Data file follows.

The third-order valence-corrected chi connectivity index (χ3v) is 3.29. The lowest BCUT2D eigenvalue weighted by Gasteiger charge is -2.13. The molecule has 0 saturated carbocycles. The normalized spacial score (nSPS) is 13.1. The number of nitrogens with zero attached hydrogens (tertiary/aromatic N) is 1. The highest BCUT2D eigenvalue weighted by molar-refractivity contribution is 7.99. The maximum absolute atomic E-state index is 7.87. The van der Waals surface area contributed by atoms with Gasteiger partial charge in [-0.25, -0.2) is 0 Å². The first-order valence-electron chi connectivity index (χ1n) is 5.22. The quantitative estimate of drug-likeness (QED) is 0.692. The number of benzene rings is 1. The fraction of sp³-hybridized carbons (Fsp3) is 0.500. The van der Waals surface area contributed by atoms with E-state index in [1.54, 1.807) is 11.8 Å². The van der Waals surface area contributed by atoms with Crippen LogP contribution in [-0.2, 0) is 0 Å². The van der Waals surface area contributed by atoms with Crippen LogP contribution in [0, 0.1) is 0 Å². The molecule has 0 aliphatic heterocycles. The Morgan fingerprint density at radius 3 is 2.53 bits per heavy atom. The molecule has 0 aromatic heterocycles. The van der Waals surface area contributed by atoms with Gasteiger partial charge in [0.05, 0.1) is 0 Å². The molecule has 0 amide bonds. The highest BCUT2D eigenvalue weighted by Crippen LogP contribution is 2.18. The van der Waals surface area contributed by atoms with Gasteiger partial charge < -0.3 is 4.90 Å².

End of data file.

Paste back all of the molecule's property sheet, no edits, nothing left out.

The third-order valence-corrected chi connectivity index (χ3v) is 3.29. The lowest BCUT2D eigenvalue weighted by Gasteiger charge is -2.13. The molecule has 0 saturated carbocycles. The normalized spacial score (nSPS) is 13.1. The number of nitrogens with zero attached hydrogens (tertiary/aromatic N) is 1. The highest BCUT2D eigenvalue weighted by molar-refractivity contribution is 7.99. The maximum absolute atomic E-state index is 7.87. The van der Waals surface area contributed by atoms with Gasteiger partial charge in [-0.25, -0.2) is 0 Å². The first-order valence-electron chi connectivity index (χ1n) is 5.22. The quantitative estimate of drug-likeness (QED) is 0.692. The number of benzene rings is 1. The fraction of sp³-hybridized carbons (Fsp3) is 0.500. The van der Waals surface area contributed by atoms with E-state index in [1.54, 1.807) is 11.8 Å². The van der Waals surface area contributed by atoms with Crippen LogP contribution in [-0.2, 0) is 0 Å². The van der Waals surface area contributed by atoms with Crippen LogP contribution in [0, 0.1) is 0 Å². The molecule has 0 aliphatic heterocycles. The Morgan fingerprint density at radius 3 is 2.53 bits per heavy atom. The molecule has 0 aromatic heterocycles. The van der Waals surface area contributed by atoms with Gasteiger partial charge in [0.05, 0.1) is 0 Å². The molecule has 0 amide bonds. The highest BCUT2D eigenvalue weighted by Crippen LogP contribution is 2.18. The van der Waals surface area contributed by atoms with Gasteiger partial charge < -0.3 is 4.90 Å².